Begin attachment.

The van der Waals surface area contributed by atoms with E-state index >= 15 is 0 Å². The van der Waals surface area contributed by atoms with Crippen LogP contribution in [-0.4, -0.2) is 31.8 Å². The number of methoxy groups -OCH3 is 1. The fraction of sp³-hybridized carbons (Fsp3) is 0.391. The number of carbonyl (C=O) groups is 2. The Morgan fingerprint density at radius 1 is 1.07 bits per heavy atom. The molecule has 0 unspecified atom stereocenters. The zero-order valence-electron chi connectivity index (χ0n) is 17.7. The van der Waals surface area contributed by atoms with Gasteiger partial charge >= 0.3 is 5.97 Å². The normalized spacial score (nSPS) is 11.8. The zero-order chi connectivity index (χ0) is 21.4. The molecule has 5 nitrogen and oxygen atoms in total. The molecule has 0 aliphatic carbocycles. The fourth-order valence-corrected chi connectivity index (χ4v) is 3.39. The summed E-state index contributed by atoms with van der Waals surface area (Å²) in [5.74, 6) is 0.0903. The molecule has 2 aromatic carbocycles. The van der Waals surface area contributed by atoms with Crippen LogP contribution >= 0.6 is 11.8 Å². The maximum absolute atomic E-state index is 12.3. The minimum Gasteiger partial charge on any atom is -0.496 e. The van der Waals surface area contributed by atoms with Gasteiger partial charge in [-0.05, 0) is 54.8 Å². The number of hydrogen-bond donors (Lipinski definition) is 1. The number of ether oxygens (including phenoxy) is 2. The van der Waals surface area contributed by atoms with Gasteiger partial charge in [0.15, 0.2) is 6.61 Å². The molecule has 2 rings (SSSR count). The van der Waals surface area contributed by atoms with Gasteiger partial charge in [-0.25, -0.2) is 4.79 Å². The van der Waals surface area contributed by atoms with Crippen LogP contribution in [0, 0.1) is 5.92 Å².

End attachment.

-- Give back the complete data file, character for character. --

The van der Waals surface area contributed by atoms with E-state index >= 15 is 0 Å². The van der Waals surface area contributed by atoms with Crippen LogP contribution in [-0.4, -0.2) is 31.8 Å². The number of methoxy groups -OCH3 is 1. The fraction of sp³-hybridized carbons (Fsp3) is 0.391. The number of carbonyl (C=O) groups is 2. The Morgan fingerprint density at radius 1 is 1.07 bits per heavy atom. The molecule has 0 unspecified atom stereocenters. The zero-order valence-electron chi connectivity index (χ0n) is 17.7. The van der Waals surface area contributed by atoms with Gasteiger partial charge >= 0.3 is 5.97 Å². The normalized spacial score (nSPS) is 11.8. The zero-order chi connectivity index (χ0) is 21.4. The molecule has 5 nitrogen and oxygen atoms in total. The molecule has 0 aliphatic carbocycles. The fourth-order valence-corrected chi connectivity index (χ4v) is 3.39. The summed E-state index contributed by atoms with van der Waals surface area (Å²) in [5.74, 6) is 0.0903. The molecule has 2 aromatic carbocycles. The van der Waals surface area contributed by atoms with Crippen LogP contribution >= 0.6 is 11.8 Å². The maximum absolute atomic E-state index is 12.3. The minimum Gasteiger partial charge on any atom is -0.496 e. The van der Waals surface area contributed by atoms with Gasteiger partial charge in [-0.05, 0) is 54.8 Å². The number of hydrogen-bond donors (Lipinski definition) is 1. The number of ether oxygens (including phenoxy) is 2. The van der Waals surface area contributed by atoms with Gasteiger partial charge in [0.15, 0.2) is 6.61 Å². The molecule has 2 rings (SSSR count). The van der Waals surface area contributed by atoms with Gasteiger partial charge in [-0.25, -0.2) is 4.79 Å². The van der Waals surface area contributed by atoms with Crippen LogP contribution in [0, 0.1) is 5.92 Å².